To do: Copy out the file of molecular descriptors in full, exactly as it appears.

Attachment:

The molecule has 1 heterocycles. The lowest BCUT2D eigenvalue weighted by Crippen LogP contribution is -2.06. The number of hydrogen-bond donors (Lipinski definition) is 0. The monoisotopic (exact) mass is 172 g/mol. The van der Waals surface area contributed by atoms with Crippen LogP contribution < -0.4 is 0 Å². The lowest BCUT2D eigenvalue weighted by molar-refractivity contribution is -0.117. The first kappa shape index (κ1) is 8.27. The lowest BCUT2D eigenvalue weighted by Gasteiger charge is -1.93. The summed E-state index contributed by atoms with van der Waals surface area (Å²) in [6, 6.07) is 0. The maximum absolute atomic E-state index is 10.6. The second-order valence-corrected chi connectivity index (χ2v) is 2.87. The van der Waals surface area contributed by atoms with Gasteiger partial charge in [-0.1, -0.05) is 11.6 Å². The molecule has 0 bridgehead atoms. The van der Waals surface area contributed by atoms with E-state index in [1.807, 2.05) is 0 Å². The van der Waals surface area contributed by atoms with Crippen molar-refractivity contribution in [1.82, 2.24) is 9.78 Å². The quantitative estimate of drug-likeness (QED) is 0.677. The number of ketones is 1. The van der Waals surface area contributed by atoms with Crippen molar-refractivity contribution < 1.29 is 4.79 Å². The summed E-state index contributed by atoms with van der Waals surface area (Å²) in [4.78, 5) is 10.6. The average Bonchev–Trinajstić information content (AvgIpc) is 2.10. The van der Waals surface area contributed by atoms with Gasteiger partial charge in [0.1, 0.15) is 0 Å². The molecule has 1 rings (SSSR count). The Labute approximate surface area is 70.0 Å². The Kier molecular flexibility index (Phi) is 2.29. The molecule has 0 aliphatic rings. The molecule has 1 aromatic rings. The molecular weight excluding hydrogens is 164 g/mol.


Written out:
The molecule has 1 heterocycles. The lowest BCUT2D eigenvalue weighted by Crippen LogP contribution is -2.06. The number of hydrogen-bond donors (Lipinski definition) is 0. The monoisotopic (exact) mass is 172 g/mol. The van der Waals surface area contributed by atoms with Crippen LogP contribution < -0.4 is 0 Å². The lowest BCUT2D eigenvalue weighted by molar-refractivity contribution is -0.117. The first kappa shape index (κ1) is 8.27. The lowest BCUT2D eigenvalue weighted by Gasteiger charge is -1.93. The summed E-state index contributed by atoms with van der Waals surface area (Å²) in [6, 6.07) is 0. The maximum absolute atomic E-state index is 10.6. The second-order valence-corrected chi connectivity index (χ2v) is 2.87. The van der Waals surface area contributed by atoms with Gasteiger partial charge in [-0.1, -0.05) is 11.6 Å². The molecule has 0 bridgehead atoms. The van der Waals surface area contributed by atoms with E-state index in [1.807, 2.05) is 0 Å². The van der Waals surface area contributed by atoms with Crippen molar-refractivity contribution in [1.82, 2.24) is 9.78 Å². The quantitative estimate of drug-likeness (QED) is 0.677. The number of ketones is 1. The van der Waals surface area contributed by atoms with Crippen molar-refractivity contribution < 1.29 is 4.79 Å². The summed E-state index contributed by atoms with van der Waals surface area (Å²) in [4.78, 5) is 10.6. The average Bonchev–Trinajstić information content (AvgIpc) is 2.10. The van der Waals surface area contributed by atoms with Gasteiger partial charge in [0.1, 0.15) is 0 Å². The molecule has 1 rings (SSSR count). The Labute approximate surface area is 70.0 Å². The Kier molecular flexibility index (Phi) is 2.29. The molecule has 0 aliphatic rings. The molecule has 1 aromatic rings. The molecular weight excluding hydrogens is 164 g/mol.